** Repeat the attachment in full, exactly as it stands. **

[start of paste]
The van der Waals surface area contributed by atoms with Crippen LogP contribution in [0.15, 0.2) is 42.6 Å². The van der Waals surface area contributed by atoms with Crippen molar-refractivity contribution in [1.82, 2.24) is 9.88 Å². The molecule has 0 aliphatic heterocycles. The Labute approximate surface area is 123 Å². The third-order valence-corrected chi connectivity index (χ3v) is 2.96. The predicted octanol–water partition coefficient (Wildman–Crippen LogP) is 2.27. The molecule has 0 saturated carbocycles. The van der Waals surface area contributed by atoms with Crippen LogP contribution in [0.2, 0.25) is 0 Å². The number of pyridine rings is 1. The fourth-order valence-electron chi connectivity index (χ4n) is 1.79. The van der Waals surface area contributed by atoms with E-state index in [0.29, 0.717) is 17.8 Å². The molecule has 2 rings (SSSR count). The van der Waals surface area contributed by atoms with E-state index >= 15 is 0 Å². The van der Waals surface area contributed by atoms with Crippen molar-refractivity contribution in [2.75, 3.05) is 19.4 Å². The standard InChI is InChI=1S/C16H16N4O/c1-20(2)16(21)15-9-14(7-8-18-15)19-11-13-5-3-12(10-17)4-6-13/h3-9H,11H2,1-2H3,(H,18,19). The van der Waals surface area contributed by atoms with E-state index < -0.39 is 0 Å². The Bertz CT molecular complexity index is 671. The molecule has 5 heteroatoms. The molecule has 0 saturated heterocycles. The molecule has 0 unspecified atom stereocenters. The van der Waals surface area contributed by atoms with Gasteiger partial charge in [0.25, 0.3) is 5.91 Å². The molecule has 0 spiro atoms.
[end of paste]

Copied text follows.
The van der Waals surface area contributed by atoms with Crippen LogP contribution in [0.15, 0.2) is 42.6 Å². The van der Waals surface area contributed by atoms with Crippen molar-refractivity contribution in [1.82, 2.24) is 9.88 Å². The molecule has 0 aliphatic heterocycles. The Labute approximate surface area is 123 Å². The third-order valence-corrected chi connectivity index (χ3v) is 2.96. The predicted octanol–water partition coefficient (Wildman–Crippen LogP) is 2.27. The molecule has 0 saturated carbocycles. The van der Waals surface area contributed by atoms with Crippen LogP contribution in [0.2, 0.25) is 0 Å². The number of pyridine rings is 1. The fourth-order valence-electron chi connectivity index (χ4n) is 1.79. The van der Waals surface area contributed by atoms with E-state index in [0.29, 0.717) is 17.8 Å². The molecule has 2 rings (SSSR count). The van der Waals surface area contributed by atoms with E-state index >= 15 is 0 Å². The van der Waals surface area contributed by atoms with Crippen molar-refractivity contribution in [2.75, 3.05) is 19.4 Å². The standard InChI is InChI=1S/C16H16N4O/c1-20(2)16(21)15-9-14(7-8-18-15)19-11-13-5-3-12(10-17)4-6-13/h3-9H,11H2,1-2H3,(H,18,19). The van der Waals surface area contributed by atoms with E-state index < -0.39 is 0 Å². The Bertz CT molecular complexity index is 671. The molecule has 5 heteroatoms. The molecule has 0 saturated heterocycles. The molecule has 0 unspecified atom stereocenters. The van der Waals surface area contributed by atoms with Gasteiger partial charge in [0.25, 0.3) is 5.91 Å². The molecule has 0 spiro atoms.